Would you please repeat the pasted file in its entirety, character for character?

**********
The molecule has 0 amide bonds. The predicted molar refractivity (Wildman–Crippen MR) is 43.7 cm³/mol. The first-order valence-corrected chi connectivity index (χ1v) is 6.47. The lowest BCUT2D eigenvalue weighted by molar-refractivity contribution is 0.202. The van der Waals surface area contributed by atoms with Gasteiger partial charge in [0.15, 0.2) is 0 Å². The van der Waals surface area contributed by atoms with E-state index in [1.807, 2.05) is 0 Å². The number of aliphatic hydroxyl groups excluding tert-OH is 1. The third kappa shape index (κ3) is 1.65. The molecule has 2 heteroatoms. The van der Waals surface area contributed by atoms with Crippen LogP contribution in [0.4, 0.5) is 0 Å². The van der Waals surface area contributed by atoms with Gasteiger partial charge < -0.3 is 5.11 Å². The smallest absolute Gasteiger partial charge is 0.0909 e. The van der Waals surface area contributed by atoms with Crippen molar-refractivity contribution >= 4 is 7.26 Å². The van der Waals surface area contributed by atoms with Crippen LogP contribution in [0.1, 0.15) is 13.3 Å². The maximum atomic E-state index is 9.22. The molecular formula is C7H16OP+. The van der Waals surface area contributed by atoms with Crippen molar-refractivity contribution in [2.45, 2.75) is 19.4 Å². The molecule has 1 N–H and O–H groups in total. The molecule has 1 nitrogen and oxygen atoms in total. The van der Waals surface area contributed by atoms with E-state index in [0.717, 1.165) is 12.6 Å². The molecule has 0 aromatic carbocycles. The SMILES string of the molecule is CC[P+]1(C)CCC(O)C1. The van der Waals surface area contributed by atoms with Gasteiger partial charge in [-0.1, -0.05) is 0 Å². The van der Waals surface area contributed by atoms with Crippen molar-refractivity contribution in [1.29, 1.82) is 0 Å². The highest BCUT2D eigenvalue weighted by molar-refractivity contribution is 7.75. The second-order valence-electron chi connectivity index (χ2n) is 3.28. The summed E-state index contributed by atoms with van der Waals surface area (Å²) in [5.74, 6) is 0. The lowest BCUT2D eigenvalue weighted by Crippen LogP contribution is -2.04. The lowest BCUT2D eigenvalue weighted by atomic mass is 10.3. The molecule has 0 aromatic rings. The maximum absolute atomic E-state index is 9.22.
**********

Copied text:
The molecule has 0 amide bonds. The predicted molar refractivity (Wildman–Crippen MR) is 43.7 cm³/mol. The first-order valence-corrected chi connectivity index (χ1v) is 6.47. The lowest BCUT2D eigenvalue weighted by molar-refractivity contribution is 0.202. The van der Waals surface area contributed by atoms with Gasteiger partial charge in [0.15, 0.2) is 0 Å². The van der Waals surface area contributed by atoms with E-state index in [1.807, 2.05) is 0 Å². The number of aliphatic hydroxyl groups excluding tert-OH is 1. The third kappa shape index (κ3) is 1.65. The molecule has 2 heteroatoms. The van der Waals surface area contributed by atoms with Crippen LogP contribution in [0.4, 0.5) is 0 Å². The van der Waals surface area contributed by atoms with Gasteiger partial charge < -0.3 is 5.11 Å². The smallest absolute Gasteiger partial charge is 0.0909 e. The van der Waals surface area contributed by atoms with Crippen molar-refractivity contribution >= 4 is 7.26 Å². The van der Waals surface area contributed by atoms with Crippen LogP contribution in [0.1, 0.15) is 13.3 Å². The maximum atomic E-state index is 9.22. The molecular formula is C7H16OP+. The van der Waals surface area contributed by atoms with Crippen molar-refractivity contribution in [2.45, 2.75) is 19.4 Å². The molecule has 1 N–H and O–H groups in total. The molecule has 1 nitrogen and oxygen atoms in total. The van der Waals surface area contributed by atoms with E-state index in [0.717, 1.165) is 12.6 Å². The molecule has 0 aromatic carbocycles. The SMILES string of the molecule is CC[P+]1(C)CCC(O)C1. The van der Waals surface area contributed by atoms with Gasteiger partial charge in [-0.1, -0.05) is 0 Å². The van der Waals surface area contributed by atoms with Crippen molar-refractivity contribution in [1.29, 1.82) is 0 Å². The highest BCUT2D eigenvalue weighted by molar-refractivity contribution is 7.75. The second-order valence-electron chi connectivity index (χ2n) is 3.28. The summed E-state index contributed by atoms with van der Waals surface area (Å²) in [5.74, 6) is 0. The lowest BCUT2D eigenvalue weighted by Crippen LogP contribution is -2.04. The lowest BCUT2D eigenvalue weighted by atomic mass is 10.3. The molecule has 0 aromatic rings. The maximum absolute atomic E-state index is 9.22.